The best way to move Australia forward on financial equality is by taking action but we need this to happen at the individual and organisational level.
There are various things that each of us can do to make an impact on equality, from the way we shop, who we do business with and what we regard as acceptable and not acceptable.
Among the key recommendations gathered for the Financy Women’s Index in collaboration with Economic Security 4 Women and Femeconomy that we feel would assist progress in each of the seven areas measured in the Financy Women’s Index are:
Closing the Superannuation Gender Gap
At the individual level, we must take a stand and ask the question of our employers: will you pay SG if I take parental leave? This is regardless of gender.
We also need to look at what payments could be made at a family level to help the primary carer’s superannuation keep growing, should they take extended periods out of the paid workforce.
More significantly to impact financial equality, legislative changes are needed to ensures all employers provide super guarantee contributions (SG) to staff while on parental leave.
We also need to consider as a nation introducing legislation that ensures anyone who has been granted early access to their superannuation under the federal government’s scheme, is entitled to both; an enhanced tax concession to make additional catch up contributions to their super, plus free financial coaching to plan their catchup.
Closing the Gender Gaps in Wages and Employment
Some women say they’ve never knowingly experienced a gender pay gap whereas other women can recall the exact moment they became aware of a gender pay gap within their workforce.
Being upfront about asking about the existence of a gender pay gap or calling out one if you hear of it in the workforce, are actually important actions in closing the gender gap.
At an organisational level, mandatory pay reporting for all businesses would help to ensure that men and women are paid the same in like-for-like roles.
Legislative changes may also include; wage increases skewed towards currently low paid sectors that have a high proportion of female workers.
Addressing and removing the workforce disincentive rate for parents and improving access to affordable and subsidized childcare as well as paid parental leave.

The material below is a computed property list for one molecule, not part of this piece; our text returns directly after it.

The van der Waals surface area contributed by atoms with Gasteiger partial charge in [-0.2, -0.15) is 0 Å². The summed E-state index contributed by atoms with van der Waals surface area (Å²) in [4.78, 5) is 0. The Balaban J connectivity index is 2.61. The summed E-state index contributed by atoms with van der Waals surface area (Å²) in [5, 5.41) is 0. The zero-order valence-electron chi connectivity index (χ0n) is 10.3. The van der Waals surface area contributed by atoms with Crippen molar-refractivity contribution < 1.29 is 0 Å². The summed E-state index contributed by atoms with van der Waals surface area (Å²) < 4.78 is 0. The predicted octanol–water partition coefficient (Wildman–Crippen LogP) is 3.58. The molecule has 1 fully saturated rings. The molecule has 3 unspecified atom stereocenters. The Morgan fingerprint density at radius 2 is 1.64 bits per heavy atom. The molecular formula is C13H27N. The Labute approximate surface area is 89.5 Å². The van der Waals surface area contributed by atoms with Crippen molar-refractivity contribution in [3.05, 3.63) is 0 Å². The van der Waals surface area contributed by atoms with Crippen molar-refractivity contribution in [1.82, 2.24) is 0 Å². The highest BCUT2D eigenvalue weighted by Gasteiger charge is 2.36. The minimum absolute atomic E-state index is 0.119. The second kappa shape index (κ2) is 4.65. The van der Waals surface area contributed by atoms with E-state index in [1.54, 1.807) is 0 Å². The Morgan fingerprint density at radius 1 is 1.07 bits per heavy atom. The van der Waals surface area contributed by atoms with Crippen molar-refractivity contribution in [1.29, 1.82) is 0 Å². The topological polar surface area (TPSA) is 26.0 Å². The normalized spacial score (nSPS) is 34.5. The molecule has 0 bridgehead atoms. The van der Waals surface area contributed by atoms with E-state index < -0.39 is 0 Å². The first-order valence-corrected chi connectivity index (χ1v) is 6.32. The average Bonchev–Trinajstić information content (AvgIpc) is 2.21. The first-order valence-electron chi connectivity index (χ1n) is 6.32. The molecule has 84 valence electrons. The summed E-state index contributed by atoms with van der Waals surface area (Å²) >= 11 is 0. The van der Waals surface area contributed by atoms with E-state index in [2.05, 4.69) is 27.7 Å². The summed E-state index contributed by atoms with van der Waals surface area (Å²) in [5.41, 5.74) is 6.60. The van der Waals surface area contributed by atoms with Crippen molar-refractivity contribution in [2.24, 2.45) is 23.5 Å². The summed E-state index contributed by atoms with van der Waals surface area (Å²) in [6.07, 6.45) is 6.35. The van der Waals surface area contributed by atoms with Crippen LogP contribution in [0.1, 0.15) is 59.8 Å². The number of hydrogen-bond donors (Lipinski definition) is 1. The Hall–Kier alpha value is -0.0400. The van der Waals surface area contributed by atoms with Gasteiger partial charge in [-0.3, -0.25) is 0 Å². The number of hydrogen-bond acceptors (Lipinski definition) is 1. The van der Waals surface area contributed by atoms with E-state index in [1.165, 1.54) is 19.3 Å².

Legislation that ensures all employers who are able provide various flexible work arrangements.
Government support for widespread adoption of improved hiring practices that remove gender bias, conscious and unconscious such as the use of blind recruitment processes and ensuring gender balance on hiring panels.
Challenging Gender Dynamics in Education
We may have more women than men studying after high school to further that careers but the choices they are making are not necessarily translating to financial equality.
Compulsory national careers program are needed across secondary schools with the aim of breaking gender stereotypes, raising awareness around pay outcomes and future proofing careers by looking at the jobs and skills needed for tomorrow. This is something that needs to happen at a state and or national level.
We also need to improve the financial literacy of Australian women so they can make more informed choices. Financial literacy programs at a young age which include making personal finance compulsory in secondary school, particularly among senior students, would be hugely beneficial to the education of young generations and removing financial inequalities in society.
Closing the Gender Gap in Unpaid Work
Depending on your household structure, you may or may not have inequity when it comes to unpaid work. If there is an imbalance and it’s one that you do not think is fair or it’s limiting your ability to realise your potential, then this is an issue that needs to be called out and renegotiated.
It’s long been argued that we need to see a government funded “carer credit” in the form of superannuation payments, pension top ups and other government services for the savings to the Federal Budget these carers implicitly accrue from their unpaid care for dependent family members. We’d like to see this happen in some capacity.
A government funded media campaign that aims to smash gender stereotypes around unpaid work in the home and workforce would also be beneficial to closing the gender gap in unpaid work.
Improving Gender Diversity in Leadership
The lack of gender diversity in key leadership positions is a big contributor to financial inequality in Australia and the world. Yet it is something that individuals, business and government have within their capacities to change.
To help things at an individual level, we need to push to achieve our full potential and to celebrate those wins, especially the hard fought ones.
A government mandate to achieve a future target of 50/50 gender diversity in Australian political parties would also be hugely beneficial particularly for younger generations.
As part of that change, government support for a future target of 50/50 gender diversity of Australian company boards would also be complimentary. In addition to which should be government incentivised training to support businesses in fostering diversity at all levels of leadership.